in-file search/replace question without using mv or cp

Quote:



>> I've been poking around the comp.lang.awk archives trying to find
>> something that will work for me, but no such luck.  Here's the
>> situation.

>> I am in a chroot.  I need to perform search and replace on several
>> property
>> files with many restrictions on how I can do so (see below).  A
>> property file would be a simple name/value pair, like:

>> USER=don

>> I need to write a script that could replace the value in the property
>> file.  The result might look like:

>> USER=west

>> Again, I'm in a chroot, so I only have specific commands available.  I
>> cannot use perl, cp, mv, chmod, chown, or a whole bunch of other stuff
>> because either (a) they aren't in the chroot, or (b) they are not
>> allowed for security reasons (don't ask).  I can use awk and sed, and
>> I do, but the powers that be assure me that using mv and cp are not
>> allowed in this environment.

>> So what I need is a way to change the contents of the file in-file.  I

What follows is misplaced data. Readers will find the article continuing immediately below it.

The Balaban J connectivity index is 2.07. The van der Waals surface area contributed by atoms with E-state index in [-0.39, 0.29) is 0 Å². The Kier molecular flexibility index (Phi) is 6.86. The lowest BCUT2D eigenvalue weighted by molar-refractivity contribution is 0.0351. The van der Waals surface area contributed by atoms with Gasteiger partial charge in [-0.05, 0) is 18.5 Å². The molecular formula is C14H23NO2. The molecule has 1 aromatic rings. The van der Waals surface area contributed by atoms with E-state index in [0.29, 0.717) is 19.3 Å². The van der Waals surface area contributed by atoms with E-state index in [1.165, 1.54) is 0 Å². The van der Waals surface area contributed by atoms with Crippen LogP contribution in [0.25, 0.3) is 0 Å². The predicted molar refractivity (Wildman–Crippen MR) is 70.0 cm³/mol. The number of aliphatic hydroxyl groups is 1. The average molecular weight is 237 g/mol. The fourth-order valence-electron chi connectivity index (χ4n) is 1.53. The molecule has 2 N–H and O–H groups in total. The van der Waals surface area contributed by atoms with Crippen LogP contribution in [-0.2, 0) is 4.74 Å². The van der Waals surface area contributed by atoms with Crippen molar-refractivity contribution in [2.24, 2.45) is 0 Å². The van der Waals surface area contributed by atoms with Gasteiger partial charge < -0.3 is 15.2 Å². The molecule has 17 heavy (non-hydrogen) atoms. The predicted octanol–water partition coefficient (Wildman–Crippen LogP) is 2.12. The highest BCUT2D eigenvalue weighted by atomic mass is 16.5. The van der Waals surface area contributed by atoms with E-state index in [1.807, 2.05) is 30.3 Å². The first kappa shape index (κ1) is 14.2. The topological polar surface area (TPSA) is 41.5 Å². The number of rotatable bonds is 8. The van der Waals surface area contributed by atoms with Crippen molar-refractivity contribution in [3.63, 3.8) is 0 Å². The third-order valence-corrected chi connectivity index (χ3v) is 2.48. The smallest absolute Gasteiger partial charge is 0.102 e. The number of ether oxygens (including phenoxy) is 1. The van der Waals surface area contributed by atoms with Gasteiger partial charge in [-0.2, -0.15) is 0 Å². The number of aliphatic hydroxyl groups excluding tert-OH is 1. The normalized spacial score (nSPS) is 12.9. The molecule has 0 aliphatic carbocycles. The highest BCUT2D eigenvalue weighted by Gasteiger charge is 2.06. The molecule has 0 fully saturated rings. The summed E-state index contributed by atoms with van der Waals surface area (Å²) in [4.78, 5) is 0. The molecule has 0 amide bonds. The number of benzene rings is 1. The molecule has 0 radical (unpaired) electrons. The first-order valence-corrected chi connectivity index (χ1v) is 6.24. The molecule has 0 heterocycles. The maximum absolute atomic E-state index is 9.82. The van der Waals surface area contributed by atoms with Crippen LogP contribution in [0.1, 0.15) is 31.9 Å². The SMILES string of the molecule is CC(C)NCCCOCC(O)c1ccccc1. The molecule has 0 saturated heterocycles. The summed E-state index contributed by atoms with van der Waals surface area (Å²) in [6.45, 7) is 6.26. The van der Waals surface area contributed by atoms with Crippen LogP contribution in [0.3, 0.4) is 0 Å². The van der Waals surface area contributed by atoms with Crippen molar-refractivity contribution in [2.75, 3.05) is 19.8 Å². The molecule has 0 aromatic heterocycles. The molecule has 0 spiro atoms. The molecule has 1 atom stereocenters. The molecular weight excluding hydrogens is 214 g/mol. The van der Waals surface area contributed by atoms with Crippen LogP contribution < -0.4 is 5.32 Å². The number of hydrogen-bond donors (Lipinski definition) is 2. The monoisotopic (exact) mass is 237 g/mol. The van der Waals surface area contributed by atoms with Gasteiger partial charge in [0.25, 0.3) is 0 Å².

>> can't use awk to generate the result to a temp file and use mv or cp
>> to replace the original.  Again, not allowed.

>> Here is what is in the bin directory in the chroot.  Disregard mv and
>> cp.  I can't use 'em.

>> awk         csh         fgrep       lp_1251     rm          tee
>> basename    cut         file        ls          rmdir       touch
>> bzcat       date        gettext     mkdir       sed         tr
>> cat         df          grep        mv          sh          uname
>> chgrp       diff        head        nawk        showrev     uncompress
>> chmod       dirname     id          netstat     sleep       unzip
>> chown       domainname  java        pkginfo     sparcv9     vi
>> cmp         echo        kill        pkgparam    stty        w
>> cp          egrep       ksh         ps          tail        wc
>> cpio        expr        ln          pwd         tar         zcat

>> Any ideas?